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Mary Riddle headshot

At COP27, a Clarion Call to Scale Up Regenerative Agriculture — Fast

By Mary Riddle
regenerative agriculture

Agriculture, food and land-use is the largest source of greenhouse gas emissions in the world, responsible for between 25 and 33 percent of global emissions. Increasingly, agribusinesses and investors are looking to regenerative agricultural practices to mitigate the sector’s emissions. Regenerative agriculture can improve ecosystems, soil health, water qualities and possibly even sequester carbon. At COP27, regenerative agriculture provided the basis for several events and finance negotiations, as farmers, world leaders, climate experts and corporate executives work to turn agriculture from a problem into a solution.  

Global agriculture is a ticking time bomb

The calls for regenerative agricultural practices come amid a backdrop of compounding agricultural and ecological crises. Soil depletion on American farms is double the rate that the U.S. Department of Agriculture (USDA) deems sustainable, and if erosion trends do not reverse quickly, some experts believe Earth will only have enough topsoil to support its population for another 60 years. As populations grow and the climate crisis creates more extreme weather events, global food security is in jeopardy. By some estimates, there are 828 million people facing hunger globally, even as one third of all food produced goes to waste. 

As populations grow, farmers are facing pressure to grow more food with fewer resources in an unsteady climate with limited access to water, topsoil and nutrients. Many experts see regenerative agriculture as a solution to the complex problems facing the food system. Regenerative agriculture involves utilizing cover crops and no-till practices that leave soil undisturbed and allow for better water and nutrient retention, as well as carbon sequestration. Transitioning to regenerative practices is expensive for farmers, however and it often involves a steep learning curve. Currently, only about 15 percent of farmland globally is under regenerative agricultural management.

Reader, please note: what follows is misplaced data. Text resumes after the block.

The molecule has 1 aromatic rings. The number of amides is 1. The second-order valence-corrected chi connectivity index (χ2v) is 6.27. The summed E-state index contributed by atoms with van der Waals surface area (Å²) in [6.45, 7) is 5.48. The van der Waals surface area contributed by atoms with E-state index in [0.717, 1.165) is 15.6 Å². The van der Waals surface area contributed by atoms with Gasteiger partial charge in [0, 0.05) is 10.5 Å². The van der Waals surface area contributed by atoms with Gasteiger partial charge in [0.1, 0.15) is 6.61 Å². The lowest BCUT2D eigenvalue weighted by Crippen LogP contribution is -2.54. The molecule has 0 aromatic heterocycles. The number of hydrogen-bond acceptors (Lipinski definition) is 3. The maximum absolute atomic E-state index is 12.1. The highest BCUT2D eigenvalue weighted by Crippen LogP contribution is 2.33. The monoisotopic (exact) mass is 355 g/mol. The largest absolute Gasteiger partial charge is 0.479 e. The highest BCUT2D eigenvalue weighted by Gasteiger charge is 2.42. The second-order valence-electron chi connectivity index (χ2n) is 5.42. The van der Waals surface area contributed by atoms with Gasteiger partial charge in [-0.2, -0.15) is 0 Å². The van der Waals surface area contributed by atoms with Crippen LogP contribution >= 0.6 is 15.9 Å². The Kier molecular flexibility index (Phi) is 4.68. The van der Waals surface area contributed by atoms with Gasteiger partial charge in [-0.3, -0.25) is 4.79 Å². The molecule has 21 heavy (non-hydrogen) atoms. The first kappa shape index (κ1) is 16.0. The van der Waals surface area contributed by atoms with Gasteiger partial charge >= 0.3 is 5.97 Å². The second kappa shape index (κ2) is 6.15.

Corporate partnerships can offer solutions

Just prior to the start of COP27, a group of the largest food and agriculture businesses published a joint report called Scaling Regenerative Farming: An Action Plan. Executives from Bayer, HowGood, Indigo Agriculture, Mars, McCain Foods, McDonald's, Mondelez, Olam, PepsiCo, Sustainable Food Trust, Waitrose & Partners and Yara International said they collaborated to identify the barriers farmers face when adopting regenerative practices and actions that agribusinesses can implement to better assist farmers. Their group, called the Sustainable Markets Initiative (SMI) Agribusiness Task Force, identified 15 actions that food and agricultural companies can take immediately to help support farmers to transition.